My son is now 15 and as we watch the video of the shooting of Walter Scott, I watch his almost man face for his reaction. “This makes me sad. And mad. That could be me, mom.” he says, and my heart breaks. And I want to make the world better for him. Safer. But I need your help to do that. I need you to be willing to go into the darkness.
Imagine what the world would look like if people could admit, if only to themselves, that they do indeed have racial biases? If cops admitted that they do indeed profile young black men or even that they get a little rush from the power they hold with a gun at their side. Imagine if they shined a spot light into their dark places because they job required them to make life and death decisions, and they NEVER, EVER wanted to make the wrong one. Imagine how much better they would be at their job if they did that, and SAW their biases and racism, and spent time and energy CHANGING, instead of just denying the fact that they, just like you and me, are products of a broken culture?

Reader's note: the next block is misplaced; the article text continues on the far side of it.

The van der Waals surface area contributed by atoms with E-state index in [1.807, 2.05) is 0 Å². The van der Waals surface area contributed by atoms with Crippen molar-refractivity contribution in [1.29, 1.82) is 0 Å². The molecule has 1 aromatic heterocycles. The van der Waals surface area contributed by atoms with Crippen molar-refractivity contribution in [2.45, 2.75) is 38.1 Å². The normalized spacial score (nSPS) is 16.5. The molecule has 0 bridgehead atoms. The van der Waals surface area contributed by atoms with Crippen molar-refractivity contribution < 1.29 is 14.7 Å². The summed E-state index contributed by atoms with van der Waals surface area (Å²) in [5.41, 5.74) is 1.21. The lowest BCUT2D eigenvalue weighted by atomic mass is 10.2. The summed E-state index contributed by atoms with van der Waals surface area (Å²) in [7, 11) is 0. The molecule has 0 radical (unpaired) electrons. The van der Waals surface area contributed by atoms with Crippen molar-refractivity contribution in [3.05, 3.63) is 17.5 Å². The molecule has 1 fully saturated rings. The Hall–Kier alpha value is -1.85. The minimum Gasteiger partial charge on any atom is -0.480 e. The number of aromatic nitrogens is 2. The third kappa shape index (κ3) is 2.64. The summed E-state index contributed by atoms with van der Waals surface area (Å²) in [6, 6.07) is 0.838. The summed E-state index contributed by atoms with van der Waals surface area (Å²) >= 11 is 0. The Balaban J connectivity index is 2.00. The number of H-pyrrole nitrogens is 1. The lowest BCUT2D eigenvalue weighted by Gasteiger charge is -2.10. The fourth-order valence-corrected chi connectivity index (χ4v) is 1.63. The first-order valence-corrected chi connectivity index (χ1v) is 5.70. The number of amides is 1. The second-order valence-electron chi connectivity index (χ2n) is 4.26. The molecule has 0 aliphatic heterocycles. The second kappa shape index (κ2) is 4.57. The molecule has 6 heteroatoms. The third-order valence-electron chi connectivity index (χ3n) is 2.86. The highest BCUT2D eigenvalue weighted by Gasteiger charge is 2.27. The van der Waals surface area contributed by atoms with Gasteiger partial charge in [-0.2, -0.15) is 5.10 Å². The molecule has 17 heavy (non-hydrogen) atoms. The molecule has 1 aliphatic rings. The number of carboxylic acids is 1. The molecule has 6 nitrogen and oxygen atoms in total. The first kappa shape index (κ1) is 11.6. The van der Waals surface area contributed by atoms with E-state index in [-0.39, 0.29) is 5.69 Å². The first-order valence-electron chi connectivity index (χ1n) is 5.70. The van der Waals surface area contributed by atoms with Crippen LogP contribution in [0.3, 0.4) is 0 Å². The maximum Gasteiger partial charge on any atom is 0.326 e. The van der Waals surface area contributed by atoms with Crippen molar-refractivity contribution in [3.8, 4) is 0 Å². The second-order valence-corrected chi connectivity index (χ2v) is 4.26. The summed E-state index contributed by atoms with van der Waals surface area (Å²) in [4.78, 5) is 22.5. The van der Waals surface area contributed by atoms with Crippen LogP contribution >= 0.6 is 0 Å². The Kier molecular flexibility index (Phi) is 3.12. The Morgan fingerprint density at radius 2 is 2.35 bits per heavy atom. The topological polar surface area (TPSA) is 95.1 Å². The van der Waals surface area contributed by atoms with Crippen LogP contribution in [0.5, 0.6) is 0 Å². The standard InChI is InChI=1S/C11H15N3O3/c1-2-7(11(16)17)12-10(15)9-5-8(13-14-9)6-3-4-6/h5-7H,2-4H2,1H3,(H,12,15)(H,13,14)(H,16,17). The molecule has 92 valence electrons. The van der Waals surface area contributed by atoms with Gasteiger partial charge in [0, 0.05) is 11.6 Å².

Can you imagine that world? Can you join those of us who can?
Or will you continue to insist that YOU are the exception. That you are kind, and nice, and really, really, NOT (insert bias here) Are you going to keep insisting that the problem is those other people over there? Just because you are NICE, doesn’t mean you can’t be racist, homophobic, or judgmental. Here’s a test. Did you click on the link to the poem? Have you ever, even once, thought those kinds of things? Have you ever said “That’s so Gay!” and really meant “That’s so (insert derogatory or negative word here) Have you ever passed by a homeless person and had the thought that if they could stand there holding a sign, they were probably capable of getting a real job? Then guess what, sugar? I’m talking to YOU!
Will you admit it?
And then, will you change it?
If so, then know that I’m wrapping my arms around you and giving you a great big squeeze hug.